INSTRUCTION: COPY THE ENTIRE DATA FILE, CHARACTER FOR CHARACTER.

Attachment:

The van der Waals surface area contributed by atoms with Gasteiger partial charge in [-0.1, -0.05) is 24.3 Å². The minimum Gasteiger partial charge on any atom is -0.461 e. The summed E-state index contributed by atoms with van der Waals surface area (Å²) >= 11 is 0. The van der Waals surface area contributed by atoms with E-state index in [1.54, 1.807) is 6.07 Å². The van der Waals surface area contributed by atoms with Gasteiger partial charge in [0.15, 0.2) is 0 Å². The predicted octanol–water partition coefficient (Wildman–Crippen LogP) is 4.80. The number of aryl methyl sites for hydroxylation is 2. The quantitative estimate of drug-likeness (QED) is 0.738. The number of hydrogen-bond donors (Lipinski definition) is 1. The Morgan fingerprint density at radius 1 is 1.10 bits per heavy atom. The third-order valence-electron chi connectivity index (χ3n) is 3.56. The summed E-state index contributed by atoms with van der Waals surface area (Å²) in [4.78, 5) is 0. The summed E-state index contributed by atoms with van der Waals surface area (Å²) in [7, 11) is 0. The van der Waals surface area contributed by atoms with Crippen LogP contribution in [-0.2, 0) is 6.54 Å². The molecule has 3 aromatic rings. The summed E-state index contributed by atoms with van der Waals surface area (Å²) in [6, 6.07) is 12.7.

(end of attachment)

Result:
The van der Waals surface area contributed by atoms with Gasteiger partial charge in [-0.1, -0.05) is 24.3 Å². The minimum Gasteiger partial charge on any atom is -0.461 e. The summed E-state index contributed by atoms with van der Waals surface area (Å²) >= 11 is 0. The van der Waals surface area contributed by atoms with E-state index in [1.54, 1.807) is 6.07 Å². The van der Waals surface area contributed by atoms with Gasteiger partial charge in [0.15, 0.2) is 0 Å². The predicted octanol–water partition coefficient (Wildman–Crippen LogP) is 4.80. The number of aryl methyl sites for hydroxylation is 2. The quantitative estimate of drug-likeness (QED) is 0.738. The number of hydrogen-bond donors (Lipinski definition) is 1. The Morgan fingerprint density at radius 1 is 1.10 bits per heavy atom. The third-order valence-electron chi connectivity index (χ3n) is 3.56. The summed E-state index contributed by atoms with van der Waals surface area (Å²) in [4.78, 5) is 0. The summed E-state index contributed by atoms with van der Waals surface area (Å²) in [7, 11) is 0. The van der Waals surface area contributed by atoms with Crippen LogP contribution in [-0.2, 0) is 6.54 Å². The molecule has 3 aromatic rings. The summed E-state index contributed by atoms with van der Waals surface area (Å²) in [6, 6.07) is 12.7.